Within Zoom, it’s possible to have a “private” chat during a group session, but guests should know, says Smith, “That whomever set up the digital event can see all chats, even private ones—thus, your boss can—so beware. Don’t type anything you wouldn’t want the whole company to see.”

Finally, guests should have some very basic questions and answers prepared. “Think of things to say if you’re asked how you’re going to spend New Year’s Eve, for example, even if it’s just organizing your sock drawer and watching Groundhog Day for the twentieth time! You don’t want to be a conversation-killer,” says Smith.

Don’t overindulge

Whether you are in a pandemic or not, getting drunk never improves someone’s professional standing. As important as it is to relax, have a good time, and share the more social side of yourself at the virtual holiday party, you’re still in a professional environment, so keep your decorum intact. Translation: Have one drink, at most, during the organized festivities. “After the event is over, go and have a few more drinks if you like,” says Smith, “You’re not driving anywhere!”

Dress appropriately

One pro about the era of the virtual party is that you won’t have to go out and buy a whole new outfit for it. For women: Slick on a bright lip color, brush your hair, and perhaps pop on some festive earrings. Any top or sweater with a festive feel—perhaps with a sequin or two—is perfect with dark jeans or black slacks. Fellows can get by with combed hair, a collared shirt, sweater, dark jeans or slacks, and a fresh shave.

The good news for organizers is that guests want the ease that comes with a virtual party. Our recent poll reveals that 31 percent appreciate “Not having to commute to/from the party,” and that 27 percent of respondents say that “Leaving a Zoom call is much easier than saying bye to every co-worker in-person.”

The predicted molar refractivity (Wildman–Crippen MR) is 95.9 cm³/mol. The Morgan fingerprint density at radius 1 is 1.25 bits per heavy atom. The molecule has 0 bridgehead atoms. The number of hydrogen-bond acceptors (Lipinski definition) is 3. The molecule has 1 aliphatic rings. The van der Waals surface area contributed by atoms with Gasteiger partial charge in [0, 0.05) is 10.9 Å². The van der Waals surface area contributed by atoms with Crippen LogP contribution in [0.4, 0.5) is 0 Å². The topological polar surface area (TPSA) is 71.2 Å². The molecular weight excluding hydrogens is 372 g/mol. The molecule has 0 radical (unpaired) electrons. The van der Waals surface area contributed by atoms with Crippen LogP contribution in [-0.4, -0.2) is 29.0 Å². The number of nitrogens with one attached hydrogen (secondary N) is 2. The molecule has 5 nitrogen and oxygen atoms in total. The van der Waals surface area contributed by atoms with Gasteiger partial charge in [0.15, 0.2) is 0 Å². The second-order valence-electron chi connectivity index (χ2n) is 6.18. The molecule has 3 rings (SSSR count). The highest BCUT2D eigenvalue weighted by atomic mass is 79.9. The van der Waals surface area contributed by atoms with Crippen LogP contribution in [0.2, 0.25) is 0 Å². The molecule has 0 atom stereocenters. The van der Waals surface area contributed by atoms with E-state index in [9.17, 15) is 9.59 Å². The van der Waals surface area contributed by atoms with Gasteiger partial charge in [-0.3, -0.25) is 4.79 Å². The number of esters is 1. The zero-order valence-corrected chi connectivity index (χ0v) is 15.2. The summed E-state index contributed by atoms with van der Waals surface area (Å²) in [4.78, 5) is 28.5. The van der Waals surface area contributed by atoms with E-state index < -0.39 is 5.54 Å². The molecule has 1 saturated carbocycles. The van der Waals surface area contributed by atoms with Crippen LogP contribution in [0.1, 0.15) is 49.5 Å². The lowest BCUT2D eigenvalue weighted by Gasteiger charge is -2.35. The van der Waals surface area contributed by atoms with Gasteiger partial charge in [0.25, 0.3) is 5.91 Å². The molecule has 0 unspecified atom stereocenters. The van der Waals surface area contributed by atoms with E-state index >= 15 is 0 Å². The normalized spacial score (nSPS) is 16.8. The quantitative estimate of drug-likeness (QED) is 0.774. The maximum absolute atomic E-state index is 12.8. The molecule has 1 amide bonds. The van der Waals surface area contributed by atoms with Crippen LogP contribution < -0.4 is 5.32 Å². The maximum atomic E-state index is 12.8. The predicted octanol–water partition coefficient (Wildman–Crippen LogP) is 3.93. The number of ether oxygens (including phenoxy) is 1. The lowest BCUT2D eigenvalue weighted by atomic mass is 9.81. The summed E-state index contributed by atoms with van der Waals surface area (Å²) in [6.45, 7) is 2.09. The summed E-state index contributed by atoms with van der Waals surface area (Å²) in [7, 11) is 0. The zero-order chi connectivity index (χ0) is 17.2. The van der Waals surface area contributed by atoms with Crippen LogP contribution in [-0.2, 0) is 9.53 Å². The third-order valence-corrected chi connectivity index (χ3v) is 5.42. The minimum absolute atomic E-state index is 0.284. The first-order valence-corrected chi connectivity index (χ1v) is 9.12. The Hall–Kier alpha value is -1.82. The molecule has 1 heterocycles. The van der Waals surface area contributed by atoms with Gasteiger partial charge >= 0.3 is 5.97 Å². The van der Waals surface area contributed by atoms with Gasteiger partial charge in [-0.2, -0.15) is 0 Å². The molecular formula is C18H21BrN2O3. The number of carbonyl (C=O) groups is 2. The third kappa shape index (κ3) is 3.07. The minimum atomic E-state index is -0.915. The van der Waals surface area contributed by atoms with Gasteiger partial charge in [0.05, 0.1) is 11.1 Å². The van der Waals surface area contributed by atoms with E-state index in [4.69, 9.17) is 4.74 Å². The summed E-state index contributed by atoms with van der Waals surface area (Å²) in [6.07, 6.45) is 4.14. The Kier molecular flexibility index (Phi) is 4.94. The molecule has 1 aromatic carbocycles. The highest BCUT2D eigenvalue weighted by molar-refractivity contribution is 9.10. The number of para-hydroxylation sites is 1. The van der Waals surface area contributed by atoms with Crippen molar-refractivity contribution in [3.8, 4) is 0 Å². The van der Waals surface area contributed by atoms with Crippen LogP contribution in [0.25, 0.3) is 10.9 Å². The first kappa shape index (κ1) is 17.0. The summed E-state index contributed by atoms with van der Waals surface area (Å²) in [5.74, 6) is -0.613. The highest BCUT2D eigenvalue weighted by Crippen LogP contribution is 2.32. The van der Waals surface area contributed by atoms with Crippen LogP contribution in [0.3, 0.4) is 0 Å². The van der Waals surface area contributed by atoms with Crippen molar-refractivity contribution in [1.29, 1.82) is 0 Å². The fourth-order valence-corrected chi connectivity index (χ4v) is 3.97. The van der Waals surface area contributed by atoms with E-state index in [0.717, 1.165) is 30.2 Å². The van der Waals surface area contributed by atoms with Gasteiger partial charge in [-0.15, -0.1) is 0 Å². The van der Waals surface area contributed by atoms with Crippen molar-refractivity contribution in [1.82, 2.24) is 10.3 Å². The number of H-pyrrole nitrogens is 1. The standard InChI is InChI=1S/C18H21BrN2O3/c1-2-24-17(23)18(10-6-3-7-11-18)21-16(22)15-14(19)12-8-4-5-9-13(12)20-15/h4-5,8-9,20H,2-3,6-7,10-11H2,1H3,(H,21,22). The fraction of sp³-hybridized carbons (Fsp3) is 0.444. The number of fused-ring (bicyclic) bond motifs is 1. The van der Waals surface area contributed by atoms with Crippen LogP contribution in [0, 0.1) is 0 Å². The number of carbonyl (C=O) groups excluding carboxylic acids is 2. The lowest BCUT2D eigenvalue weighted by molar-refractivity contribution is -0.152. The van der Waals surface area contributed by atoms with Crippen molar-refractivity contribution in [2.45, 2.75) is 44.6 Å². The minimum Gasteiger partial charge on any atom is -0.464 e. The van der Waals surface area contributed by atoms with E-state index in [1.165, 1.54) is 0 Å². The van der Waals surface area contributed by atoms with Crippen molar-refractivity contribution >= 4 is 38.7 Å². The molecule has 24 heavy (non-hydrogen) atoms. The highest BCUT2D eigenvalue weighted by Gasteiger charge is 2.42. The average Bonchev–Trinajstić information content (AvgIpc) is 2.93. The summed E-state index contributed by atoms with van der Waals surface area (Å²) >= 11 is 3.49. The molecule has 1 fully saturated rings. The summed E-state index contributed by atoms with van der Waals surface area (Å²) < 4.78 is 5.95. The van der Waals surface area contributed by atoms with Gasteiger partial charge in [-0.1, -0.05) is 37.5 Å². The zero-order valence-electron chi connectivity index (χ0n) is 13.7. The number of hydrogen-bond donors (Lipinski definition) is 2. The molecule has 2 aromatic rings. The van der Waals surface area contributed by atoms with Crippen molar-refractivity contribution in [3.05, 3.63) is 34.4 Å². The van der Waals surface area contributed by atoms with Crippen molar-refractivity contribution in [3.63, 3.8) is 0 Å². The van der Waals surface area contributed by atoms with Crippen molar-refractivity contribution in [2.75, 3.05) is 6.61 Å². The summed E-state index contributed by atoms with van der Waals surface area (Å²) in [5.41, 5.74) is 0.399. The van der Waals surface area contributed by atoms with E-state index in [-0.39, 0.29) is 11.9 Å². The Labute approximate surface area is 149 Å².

Zooming out and signing off

Speaking of ease of departure, a virtual party is superior to real life. Jodi Smith says, “If you’re a guest in a small group event, make sure you put in a little note in a chat when you leave, otherwise people may think your camera is disconnected or you’ve lost your wifi.”

Sending everyone a simple note saying something like, ¨Happy holidays, all! The party was great fun, I look forward to seeing you all in 2021,” would be appropriate. Or you could create a PowerPoint slide beforehand that says something like “Happy Holidays,” put that up as a graphic and turn your computer’s speaker off when you “leave.”

Give thanks

Before you leave your holiday office party—or the next day, if doing it at the virtual event is a challenge—be sure to show gratitude for your employer’s generosity. Planning a party, regardless of size, is no easy feat. Find your boss and the party organizers, and thank them for the festivities. This tiny gesture can go a long way in helping you stand out from the crowd.

The next day

If the person who is planning the party has money left over, please donate to a charity, even do a survey of the employees which charity—give a choice of three or so—they would like the money to go to. A lot of people are in need right now.